This exercise deals with two fundamental principles (i) principle of addition and (ii) principle of multiplication. These two principles will enable us to understand the concept of permutations and combinations. This exercise contains various solved examples before the exercise wise problems start, in order to help students practice numerous problems to obtain a better academic score. The solutions are formulated by teachers after conducting vast research on each concept so that students improve their logical approach and their abilities to analyse the type of questions that would appear in the board exam. For a better conceptual idea, students can access RD Sharma Class 11 Maths Solutions free pdf, from the links, which are provided below.

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**1. In a class, there are 27 boys and 14 girls. The teacher wants to select 1 boy and 1 girl to represent the class in a function. In how many ways can the teacher make this selection?**

**Solution:**

Given:

27 boys and 14 girls.

Here the teacher has to

(i) Select a boy among 27 boys, and

(ii) Select a girl among 14 girls.

Number of ways to select one boy isÂ ^{27}C_{1}Â and similarly the number of ways to select one girl isÂ ^{14}C_{1}.

Hence, the number of ways to select 1 boy and 1 girl to represent the class in a function is

^{14}C_{1} Ã— ^{27}C_{1} = 14 Ã— 27 = 378 ways.

**2. A person wants to buy one fountain pen, one ball pen, and one pencil from a stationery shop. If there are 10 fountain pen varieties, 12 ball pen varieties and 5 pencil varieties, in how many ways can he select these articles?**

**Solution:**

Given:

10 fountain pens, 12 ball pens, and 5 pencil

Here the person has to

(i) Select a ball pen from 12 ball pens.

(ii) Select a fountain pen from 10 fountain pens, and

(iii) Select a pencil from 5 pencils.

The number of ways to select one fountain pen isÂ ^{10}C_{1}Â and similarly the number of ways to select one ball pen isÂ ^{12}C_{1}Â and number of ways to select one pencil from 5 pencils isÂ ^{5}C_{1}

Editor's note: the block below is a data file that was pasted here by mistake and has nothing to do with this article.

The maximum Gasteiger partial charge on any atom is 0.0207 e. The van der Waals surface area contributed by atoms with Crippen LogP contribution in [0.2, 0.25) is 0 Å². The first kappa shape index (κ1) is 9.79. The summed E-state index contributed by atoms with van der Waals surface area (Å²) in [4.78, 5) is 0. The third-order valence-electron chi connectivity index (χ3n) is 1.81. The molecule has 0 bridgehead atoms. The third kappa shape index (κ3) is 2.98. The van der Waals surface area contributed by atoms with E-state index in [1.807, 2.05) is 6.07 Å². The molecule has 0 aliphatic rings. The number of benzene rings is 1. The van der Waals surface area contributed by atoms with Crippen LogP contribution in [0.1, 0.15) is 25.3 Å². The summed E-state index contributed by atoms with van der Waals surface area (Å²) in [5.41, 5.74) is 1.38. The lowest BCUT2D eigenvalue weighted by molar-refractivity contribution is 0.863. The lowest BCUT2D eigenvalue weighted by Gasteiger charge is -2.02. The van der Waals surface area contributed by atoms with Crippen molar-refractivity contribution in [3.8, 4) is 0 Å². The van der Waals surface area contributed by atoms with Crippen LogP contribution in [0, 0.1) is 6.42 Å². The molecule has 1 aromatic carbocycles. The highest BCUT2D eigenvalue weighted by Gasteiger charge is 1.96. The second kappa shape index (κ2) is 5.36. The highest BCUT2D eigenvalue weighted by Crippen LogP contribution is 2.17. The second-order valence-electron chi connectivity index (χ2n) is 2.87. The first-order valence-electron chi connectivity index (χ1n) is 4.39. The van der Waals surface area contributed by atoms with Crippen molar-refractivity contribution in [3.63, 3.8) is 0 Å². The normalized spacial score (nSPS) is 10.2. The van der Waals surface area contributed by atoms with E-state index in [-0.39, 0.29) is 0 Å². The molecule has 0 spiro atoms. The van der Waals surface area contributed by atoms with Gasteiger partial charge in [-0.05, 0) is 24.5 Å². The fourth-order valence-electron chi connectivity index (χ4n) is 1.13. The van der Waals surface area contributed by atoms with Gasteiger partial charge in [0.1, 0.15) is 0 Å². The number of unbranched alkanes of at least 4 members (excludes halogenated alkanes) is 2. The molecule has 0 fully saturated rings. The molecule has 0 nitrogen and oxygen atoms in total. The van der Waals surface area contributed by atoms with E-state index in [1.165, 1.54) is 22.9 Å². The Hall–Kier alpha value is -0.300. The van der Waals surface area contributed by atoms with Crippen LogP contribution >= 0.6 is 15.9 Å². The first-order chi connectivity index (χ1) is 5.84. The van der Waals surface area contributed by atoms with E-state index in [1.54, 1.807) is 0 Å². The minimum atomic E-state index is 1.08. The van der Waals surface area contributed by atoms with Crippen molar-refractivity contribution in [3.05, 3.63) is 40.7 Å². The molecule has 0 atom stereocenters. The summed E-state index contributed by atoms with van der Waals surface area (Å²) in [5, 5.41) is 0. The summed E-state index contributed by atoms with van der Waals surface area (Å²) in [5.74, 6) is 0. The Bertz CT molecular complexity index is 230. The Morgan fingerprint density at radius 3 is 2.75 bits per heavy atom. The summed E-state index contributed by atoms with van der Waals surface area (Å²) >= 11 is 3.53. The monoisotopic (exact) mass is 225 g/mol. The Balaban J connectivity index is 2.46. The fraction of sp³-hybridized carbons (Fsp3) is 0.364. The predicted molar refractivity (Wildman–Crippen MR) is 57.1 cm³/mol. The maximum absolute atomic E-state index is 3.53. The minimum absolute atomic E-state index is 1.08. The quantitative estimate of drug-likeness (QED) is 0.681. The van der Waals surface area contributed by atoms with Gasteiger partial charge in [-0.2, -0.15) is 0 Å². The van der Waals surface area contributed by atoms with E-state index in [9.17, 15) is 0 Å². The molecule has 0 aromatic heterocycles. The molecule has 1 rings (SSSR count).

Hence, the number of ways to select one fountain pen, one ball pen and one pencil from a stationery shop isÂ ^{10}C_{1}Â Ã—Â ^{12}C_{1}Â Ã—Â ^{5}C_{1 =}Â 10 Ã— 12 Ã— 5 = 600 ways.

**3. From Goa to Bombay there are two roots; air, and sea. From Bombay to Delhi there are three routes; air, rail, and road. From Goa to Delhi via Bombay, how many kinds of routes are there?**

**Solution:**

Given:

The number of roots from Goa to Bombay is air and sea.

So, the number of ways to go from Goa to Bombay isÂ ^{2}C_{1}

Given: The number of roots from Bombay to Delhi are: air, rail, and road.

So, the number of ways to go from Bombay to Delhi isÂ ^{3}C_{1}

Hence, the number of ways to go from Goa to Delhi via Bombay isÂ ^{2}C_{1}Â Ã—Â ^{3}C_{1 }=Â 2 Ã— 3 = 6 ways.

**4. A mint prepares metallic calendars specifying months, dates and days in the form of monthly sheets (one plate for each month). How many types of calendars should it prepare to serve for all the possibilities in future years?**

**Solution:**

The mint has to perform

(i) Select the number of days in the month of February (there can be 28 or 29 days), and

(ii) Select the first day of February.

Now,

In 2 ways mint can select the number of days in February and for selecting first day of February, it can start from any of one of the seven days of the week, so there are 7 possibilities.

Hence, the number of types calendars should it prepare to serve for all the possibilities in future years is 7 Ã— 2 = 14.

**5. There are four parcels and five post-offices. In how many different ways can the parcels be sent by registered post?**

**Solution:**

Given:

Total number of parcels = 4

Total number of post-offices = 5

One parcel can be posted in 5 ways that is in either of the one post offices. So,Â ^{5}C_{1}. Similarly, for other parcels also it can be posted inÂ ^{5}C_{1}Â ways.

Hence the number of ways the parcels be sent by registered post is

^{5}C_{1}Â Ã—Â ^{5}C_{1}Â Ã—Â ^{5}C_{1}Â Ã—Â ^{5}C_{1 }=Â 5 Ã— 5 Ã— 5 Ã— 5 = 625 ways.

**6. A coin is tossed five times, and outcomes are recorded. How many possible outcomes are there?**

**Solution:**

Given:

A coin is tossed 5 times, so each time the outcome is either heads or tails, so two possibilities are possible.

The total possible outcomes are:

^{2}C_{1}Â Ã—Â ^{2}C_{1}Â Ã—Â ^{2}C_{1}Â Ã—Â ^{2}C_{1}Â Ã—Â ^{2}C_{1}Â = 2 Ã— 2 Ã— 2 Ã— 2 Ã— 2 = 32 outcomes.

**7. In how many ways can an examinee answer a set of ten true/false type questions?**